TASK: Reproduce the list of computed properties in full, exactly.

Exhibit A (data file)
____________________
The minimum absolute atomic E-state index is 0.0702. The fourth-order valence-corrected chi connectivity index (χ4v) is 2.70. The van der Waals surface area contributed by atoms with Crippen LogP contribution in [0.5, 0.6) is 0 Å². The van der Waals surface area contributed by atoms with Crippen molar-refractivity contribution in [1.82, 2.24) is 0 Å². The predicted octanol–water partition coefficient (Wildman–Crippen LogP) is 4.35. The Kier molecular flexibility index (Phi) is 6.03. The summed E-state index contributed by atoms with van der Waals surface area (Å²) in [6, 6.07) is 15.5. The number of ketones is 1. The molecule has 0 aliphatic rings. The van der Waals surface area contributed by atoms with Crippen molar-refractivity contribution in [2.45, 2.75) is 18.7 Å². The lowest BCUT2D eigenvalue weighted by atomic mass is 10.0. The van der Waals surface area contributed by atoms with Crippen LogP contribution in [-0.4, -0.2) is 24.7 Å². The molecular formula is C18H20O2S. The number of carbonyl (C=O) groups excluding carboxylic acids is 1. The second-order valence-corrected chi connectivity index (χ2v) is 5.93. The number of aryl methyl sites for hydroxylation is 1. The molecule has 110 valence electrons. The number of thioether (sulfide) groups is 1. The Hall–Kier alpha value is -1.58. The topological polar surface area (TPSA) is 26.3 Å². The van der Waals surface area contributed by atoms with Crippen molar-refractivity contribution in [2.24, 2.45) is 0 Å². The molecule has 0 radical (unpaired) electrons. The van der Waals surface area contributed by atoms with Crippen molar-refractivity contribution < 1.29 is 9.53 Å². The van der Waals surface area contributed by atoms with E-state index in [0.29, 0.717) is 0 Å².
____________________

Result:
The minimum absolute atomic E-state index is 0.0702. The fourth-order valence-corrected chi connectivity index (χ4v) is 2.70. The van der Waals surface area contributed by atoms with Crippen LogP contribution in [0.5, 0.6) is 0 Å². The van der Waals surface area contributed by atoms with Crippen molar-refractivity contribution in [1.82, 2.24) is 0 Å². The predicted octanol–water partition coefficient (Wildman–Crippen LogP) is 4.35. The Kier molecular flexibility index (Phi) is 6.03. The summed E-state index contributed by atoms with van der Waals surface area (Å²) in [6, 6.07) is 15.5. The number of ketones is 1. The molecule has 0 aliphatic rings. The van der Waals surface area contributed by atoms with Crippen molar-refractivity contribution in [2.45, 2.75) is 18.7 Å². The lowest BCUT2D eigenvalue weighted by atomic mass is 10.0. The van der Waals surface area contributed by atoms with Crippen LogP contribution in [-0.4, -0.2) is 24.7 Å². The molecular formula is C18H20O2S. The number of carbonyl (C=O) groups excluding carboxylic acids is 1. The second-order valence-corrected chi connectivity index (χ2v) is 5.93. The number of aryl methyl sites for hydroxylation is 1. The molecule has 110 valence electrons. The number of thioether (sulfide) groups is 1. The Hall–Kier alpha value is -1.58. The topological polar surface area (TPSA) is 26.3 Å². The van der Waals surface area contributed by atoms with Crippen molar-refractivity contribution in [2.24, 2.45) is 0 Å². The molecule has 0 radical (unpaired) electrons. The van der Waals surface area contributed by atoms with Crippen molar-refractivity contribution < 1.29 is 9.53 Å². The van der Waals surface area contributed by atoms with E-state index in [0.29, 0.717) is 0 Å².